Frank Sinatra: On The Radio: The Lucky Strike "Lite-Up Time" Shows (1949-1950) (2009)
With its recently launched Premier Collection, British outfit Acrobat Music makes a strong case for the title of Best Up-and-Coming Label. Along with rare radio sessions by Dave Brubeck, Sarah Vaughan, the classic Miles Davis Quintet and more, one of the highlights of the series has to be an unearthed gem from none other than Frank Sinatra. On the Radio: The Lucky Strike "Lite-Up Time" Shows 1949-1950 compiles a series of nightly broadcasts Sinatra recorded for CBS, with heavy 'promotional consideration,' of course, from those cigarettes inhaled one after the other in so many of Mickey Spillane's Mike Hammer stories.
These cuts don't provide the been-there, seen-it-all Chairman of the Board that would one day pack The Sands where he would lament about his "very good years." These are the good years. Sinatra here was already a superstar, albeit more of the teen-beat variety, as can be heard throughout on the audience track; it consists of nothing more than screaming, young girls.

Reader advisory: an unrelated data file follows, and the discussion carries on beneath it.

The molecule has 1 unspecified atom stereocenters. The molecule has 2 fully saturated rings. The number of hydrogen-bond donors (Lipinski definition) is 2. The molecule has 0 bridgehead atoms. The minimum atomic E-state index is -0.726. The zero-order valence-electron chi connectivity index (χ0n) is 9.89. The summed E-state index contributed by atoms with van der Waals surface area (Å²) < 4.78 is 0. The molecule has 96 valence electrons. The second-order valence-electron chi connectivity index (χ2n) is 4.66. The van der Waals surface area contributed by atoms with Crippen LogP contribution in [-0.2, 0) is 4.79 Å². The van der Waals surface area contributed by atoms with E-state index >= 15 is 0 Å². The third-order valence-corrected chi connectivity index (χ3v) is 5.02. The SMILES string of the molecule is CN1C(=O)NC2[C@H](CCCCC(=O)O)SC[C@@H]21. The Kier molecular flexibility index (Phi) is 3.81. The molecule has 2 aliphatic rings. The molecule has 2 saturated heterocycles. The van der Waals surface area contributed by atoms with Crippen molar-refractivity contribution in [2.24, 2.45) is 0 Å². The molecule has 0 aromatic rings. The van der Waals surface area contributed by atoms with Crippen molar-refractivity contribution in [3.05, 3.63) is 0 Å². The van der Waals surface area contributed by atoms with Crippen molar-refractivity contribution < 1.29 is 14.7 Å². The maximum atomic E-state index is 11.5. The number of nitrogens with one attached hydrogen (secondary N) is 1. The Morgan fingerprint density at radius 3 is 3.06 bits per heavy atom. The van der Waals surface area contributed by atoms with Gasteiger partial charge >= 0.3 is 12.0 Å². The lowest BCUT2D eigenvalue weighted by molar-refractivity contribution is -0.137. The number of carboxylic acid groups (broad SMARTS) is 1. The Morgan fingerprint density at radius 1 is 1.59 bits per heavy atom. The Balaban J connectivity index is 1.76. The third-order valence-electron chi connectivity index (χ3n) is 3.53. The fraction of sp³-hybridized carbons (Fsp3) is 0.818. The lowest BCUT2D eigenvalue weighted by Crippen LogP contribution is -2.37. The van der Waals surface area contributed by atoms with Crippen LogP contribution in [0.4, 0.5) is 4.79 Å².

The exhaustive On the Radio delivers 18 different songsthe same ones he would both lay down in the recording studio on the same day he played these sessions and with which he would serenade audiences that same night in New York and Hollywood nightclubs. The wonderfully comprehensive liner notes state that this material presents a snapshot of Sinatra in perhaps his most exhausted state. Later in 1950 he would suffer the famed throat hemorrhage that would threaten to end prematurely the career of one of the greatest entertainers of all time.
Any exhaustion is hardly detectable, though, as Sinatra sounds as unique and professional as ever, especially on swingers he would carry far into his golden years such as "You Do Something to Me" and "I've Got a Crush on You." Sinatra also shines on ballads, the highlight being "Body and Soul," where he is accompanied by trumpeter Bobby Hackett. You shouldn't pick this one up, however, if you're seeking out essential versions of all those old standards. The real draw here is being able to close your eyes and imagine coming home after work, firing up a tasty Lucky Strike (this is required, of course), mixing a Rob Roy and tuning in to hear Old Blue Eyes do what he does best before he even hit his prime.
Track Listing: Introduction And Theme: The Best Things In Life Are Free; You Do Something To Me; I Only Have Eyes For You; All Of Me; Maybe It's Because; Some Enchanted Evening; Look What You've Done To My Heart; There's Yes Yes In Your Eyes; Every Time I Meet You; You're Breaking My Heart; I've Got A Crush On You; It All Depends On You; A Man Wrote A Song; A Little Bit Of Heaven; Don'cha Go 'Way Mad; It Isn't Fair; Body & Soul; Closing And Theme: Put Your Dreams Away For Another Day.
Personnel: Frank Sinatra: vocals.